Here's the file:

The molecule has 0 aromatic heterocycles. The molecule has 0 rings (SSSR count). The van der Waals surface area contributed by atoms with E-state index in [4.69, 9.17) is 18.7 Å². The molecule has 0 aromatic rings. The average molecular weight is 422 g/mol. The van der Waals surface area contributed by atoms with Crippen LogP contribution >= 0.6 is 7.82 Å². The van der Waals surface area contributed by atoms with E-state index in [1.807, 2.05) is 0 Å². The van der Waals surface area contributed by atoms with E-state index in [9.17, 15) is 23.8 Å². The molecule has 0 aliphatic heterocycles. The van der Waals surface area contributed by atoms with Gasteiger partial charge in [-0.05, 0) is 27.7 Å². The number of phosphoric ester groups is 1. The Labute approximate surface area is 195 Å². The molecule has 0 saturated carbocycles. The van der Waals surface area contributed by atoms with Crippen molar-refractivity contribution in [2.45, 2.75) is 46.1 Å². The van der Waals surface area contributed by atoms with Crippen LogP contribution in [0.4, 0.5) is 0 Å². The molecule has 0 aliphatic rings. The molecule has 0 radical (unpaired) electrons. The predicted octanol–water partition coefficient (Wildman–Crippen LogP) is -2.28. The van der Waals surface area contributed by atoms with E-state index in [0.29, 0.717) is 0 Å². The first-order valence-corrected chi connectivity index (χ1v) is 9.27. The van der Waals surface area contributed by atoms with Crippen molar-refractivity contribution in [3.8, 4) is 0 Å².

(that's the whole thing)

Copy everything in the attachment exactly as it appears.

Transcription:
The molecule has 0 aromatic heterocycles. The molecule has 0 rings (SSSR count). The van der Waals surface area contributed by atoms with E-state index in [4.69, 9.17) is 18.7 Å². The molecule has 0 aromatic rings. The average molecular weight is 422 g/mol. The van der Waals surface area contributed by atoms with Crippen LogP contribution >= 0.6 is 7.82 Å². The van der Waals surface area contributed by atoms with E-state index in [1.807, 2.05) is 0 Å². The van der Waals surface area contributed by atoms with E-state index in [9.17, 15) is 23.8 Å². The molecule has 0 aliphatic heterocycles. The van der Waals surface area contributed by atoms with Gasteiger partial charge in [-0.05, 0) is 27.7 Å². The number of phosphoric ester groups is 1. The Labute approximate surface area is 195 Å². The molecule has 0 saturated carbocycles. The van der Waals surface area contributed by atoms with Crippen molar-refractivity contribution in [2.45, 2.75) is 46.1 Å². The van der Waals surface area contributed by atoms with Crippen LogP contribution in [0.4, 0.5) is 0 Å². The molecule has 0 aliphatic rings. The molecule has 0 radical (unpaired) electrons. The predicted octanol–water partition coefficient (Wildman–Crippen LogP) is -2.28. The van der Waals surface area contributed by atoms with E-state index in [0.29, 0.717) is 0 Å². The first-order valence-corrected chi connectivity index (χ1v) is 9.27. The van der Waals surface area contributed by atoms with Crippen molar-refractivity contribution in [3.8, 4) is 0 Å².